One of the stunning features of Tarra-Bulga National Park’s cool temperate rainforest gullies is the amazing array of mosses and liverworts. These delicate plants are often tiny and identifying them can be a significant challenge. Kara Healey was a renowned caretaker(Ranger) in the Tarra Valley in the 1950’s. She dedicated a lot of her time to collecting specimens of a wide range of lifeforms in within the park and sending them off to herbariums and other institutions to be identified and catalogued. Her efforts resulted in the Tarra Valley having one of the most comprehensive lists of its flora and fauna out of any park in the state. We have recently obtained some scans of collections she made way back in the 1950’s. It is incredible that they are so well preserved after all this time. Enjoy! and for anyone who is into studying mosses and liverworts out there – this might be a very useful resource.
Do you love getting outdoors?
o Keen on gardening.
o Reasonably fit and active.
o Available next Saturday (October 21st) and have your own transport to get to Tarra-Bulga and hate weeds.
o Then helping out with weed removal at our next Working Bee could be great for you.
Meeting Point: 9.30am at the Tarra Valley Car Park
All Tools Provided: (Finish at 12.30)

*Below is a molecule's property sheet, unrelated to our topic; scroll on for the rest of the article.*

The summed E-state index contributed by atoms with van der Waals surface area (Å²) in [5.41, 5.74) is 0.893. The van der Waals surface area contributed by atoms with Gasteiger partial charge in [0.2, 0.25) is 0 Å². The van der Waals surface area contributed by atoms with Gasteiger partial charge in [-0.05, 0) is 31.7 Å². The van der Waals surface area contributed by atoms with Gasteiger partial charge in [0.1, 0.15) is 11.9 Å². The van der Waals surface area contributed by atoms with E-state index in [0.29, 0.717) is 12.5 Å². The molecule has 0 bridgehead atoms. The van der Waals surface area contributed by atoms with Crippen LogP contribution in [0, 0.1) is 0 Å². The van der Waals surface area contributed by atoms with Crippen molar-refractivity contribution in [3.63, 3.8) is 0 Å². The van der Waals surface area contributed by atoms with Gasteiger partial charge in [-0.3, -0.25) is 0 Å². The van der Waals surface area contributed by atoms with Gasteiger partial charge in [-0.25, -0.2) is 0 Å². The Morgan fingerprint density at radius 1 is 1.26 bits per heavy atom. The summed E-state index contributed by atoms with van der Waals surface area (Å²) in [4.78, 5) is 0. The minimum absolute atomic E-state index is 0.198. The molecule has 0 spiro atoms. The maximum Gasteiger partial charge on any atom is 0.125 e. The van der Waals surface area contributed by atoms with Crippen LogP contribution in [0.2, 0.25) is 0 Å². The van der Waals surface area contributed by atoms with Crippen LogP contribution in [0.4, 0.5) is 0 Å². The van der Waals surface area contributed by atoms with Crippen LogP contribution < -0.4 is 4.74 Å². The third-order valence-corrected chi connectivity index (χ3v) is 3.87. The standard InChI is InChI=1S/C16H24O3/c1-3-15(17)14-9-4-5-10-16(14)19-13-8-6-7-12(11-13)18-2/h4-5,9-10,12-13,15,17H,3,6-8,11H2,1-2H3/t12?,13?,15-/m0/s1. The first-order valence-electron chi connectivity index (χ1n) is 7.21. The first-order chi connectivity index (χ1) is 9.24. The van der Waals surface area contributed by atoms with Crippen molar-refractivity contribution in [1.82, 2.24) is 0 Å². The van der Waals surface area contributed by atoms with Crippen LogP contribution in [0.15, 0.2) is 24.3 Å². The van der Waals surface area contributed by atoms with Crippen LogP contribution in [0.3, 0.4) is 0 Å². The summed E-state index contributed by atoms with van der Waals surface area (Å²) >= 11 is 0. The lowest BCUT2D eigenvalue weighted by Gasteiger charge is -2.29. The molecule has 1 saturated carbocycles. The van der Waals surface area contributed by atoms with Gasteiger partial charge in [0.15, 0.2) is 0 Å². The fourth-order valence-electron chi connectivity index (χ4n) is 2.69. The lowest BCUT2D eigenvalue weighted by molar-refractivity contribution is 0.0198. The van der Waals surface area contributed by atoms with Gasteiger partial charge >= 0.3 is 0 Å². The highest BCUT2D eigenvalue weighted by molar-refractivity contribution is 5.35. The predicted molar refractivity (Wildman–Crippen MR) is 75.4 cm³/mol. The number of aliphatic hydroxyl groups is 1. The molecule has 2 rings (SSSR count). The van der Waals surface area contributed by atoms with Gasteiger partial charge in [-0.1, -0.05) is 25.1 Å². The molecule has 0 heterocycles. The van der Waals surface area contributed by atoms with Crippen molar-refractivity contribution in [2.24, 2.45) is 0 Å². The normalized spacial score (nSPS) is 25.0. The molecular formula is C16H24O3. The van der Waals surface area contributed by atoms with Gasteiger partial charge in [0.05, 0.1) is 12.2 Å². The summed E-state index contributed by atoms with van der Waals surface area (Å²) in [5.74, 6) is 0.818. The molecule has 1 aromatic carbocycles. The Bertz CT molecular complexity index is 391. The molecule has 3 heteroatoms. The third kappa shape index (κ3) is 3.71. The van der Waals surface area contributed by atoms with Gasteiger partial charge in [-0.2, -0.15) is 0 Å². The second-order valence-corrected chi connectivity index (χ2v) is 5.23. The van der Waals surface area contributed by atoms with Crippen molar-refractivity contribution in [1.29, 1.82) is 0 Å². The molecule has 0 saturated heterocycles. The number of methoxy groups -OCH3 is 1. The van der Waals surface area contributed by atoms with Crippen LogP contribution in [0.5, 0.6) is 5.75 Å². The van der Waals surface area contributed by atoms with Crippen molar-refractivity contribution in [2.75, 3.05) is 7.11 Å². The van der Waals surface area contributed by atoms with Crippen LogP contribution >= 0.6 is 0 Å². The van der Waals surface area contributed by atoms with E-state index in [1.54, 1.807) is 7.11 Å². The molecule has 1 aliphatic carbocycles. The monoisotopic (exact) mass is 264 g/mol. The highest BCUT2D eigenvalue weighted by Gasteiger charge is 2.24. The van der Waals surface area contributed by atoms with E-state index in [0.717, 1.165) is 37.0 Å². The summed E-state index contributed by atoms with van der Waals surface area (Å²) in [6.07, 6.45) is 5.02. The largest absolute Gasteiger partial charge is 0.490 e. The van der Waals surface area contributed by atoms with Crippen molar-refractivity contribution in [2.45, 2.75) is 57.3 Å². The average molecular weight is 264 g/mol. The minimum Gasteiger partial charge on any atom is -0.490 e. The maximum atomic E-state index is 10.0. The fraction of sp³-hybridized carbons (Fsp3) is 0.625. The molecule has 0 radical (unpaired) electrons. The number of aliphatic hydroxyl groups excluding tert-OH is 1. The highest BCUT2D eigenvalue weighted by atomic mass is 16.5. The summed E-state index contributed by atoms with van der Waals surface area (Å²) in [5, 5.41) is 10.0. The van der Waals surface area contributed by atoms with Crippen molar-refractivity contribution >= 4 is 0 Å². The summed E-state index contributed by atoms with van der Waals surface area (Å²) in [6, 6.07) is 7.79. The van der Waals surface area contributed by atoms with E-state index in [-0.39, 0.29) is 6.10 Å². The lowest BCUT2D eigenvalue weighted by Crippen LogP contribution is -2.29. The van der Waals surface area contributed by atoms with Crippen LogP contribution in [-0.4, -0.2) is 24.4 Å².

BYO. Gloves, Hat, Sturdy Shoes, Drink, Snacks
RSVP: To David on 0488 035 314 or email firstname.lastname@example.org
or register via https://www.parkconnect.vic.gov.au/
Volunteer help is needed again on the first of our hands on work days for 2017. Environmental weeds are a menace and without extra help from passionate people they can quickly degrade precious habitats. On Saturday March 18th we will be continuing our ongoing efforts to keep Tutsan, Sycamore Maple, Blackberries and Ivy under control at a vulnerable site in the picturesque Tarra Valley.
No experience or prior knowledge necessary (help with weed id provided).
Meet at the Tarra Valley Picnic Area Car Park at 9.30am (finish at 12.30pm)
Tools provided (but you might like to bring along your own gloves.
For further details or to let us know you intend to come along contact us at email@example.com or phone David on 0488 035 314.
With the rise of information technology and social media there is now an assortment of worthy projects that volunteers or “citizen scientists” can join in with. One of the best in our estimation is www.bowerbird.org.au which is a wonderful tool for uploading any photos of flora or fauna that you may encounter. Not only can other users of Bowerbird assist you by using their knowledge to aid you with the identification of unfamiliar sightings you upload. Once fully identified to species level the sightings are then included as permanent records on the Atlas of Living Australia (ala.org.au) and which has an online searchable database with an amazing range of features, Bowerbird now has over forty thousand species records with peoples’ images from across Australia loaded onto the site and in its own right has virtually become a free online field guide.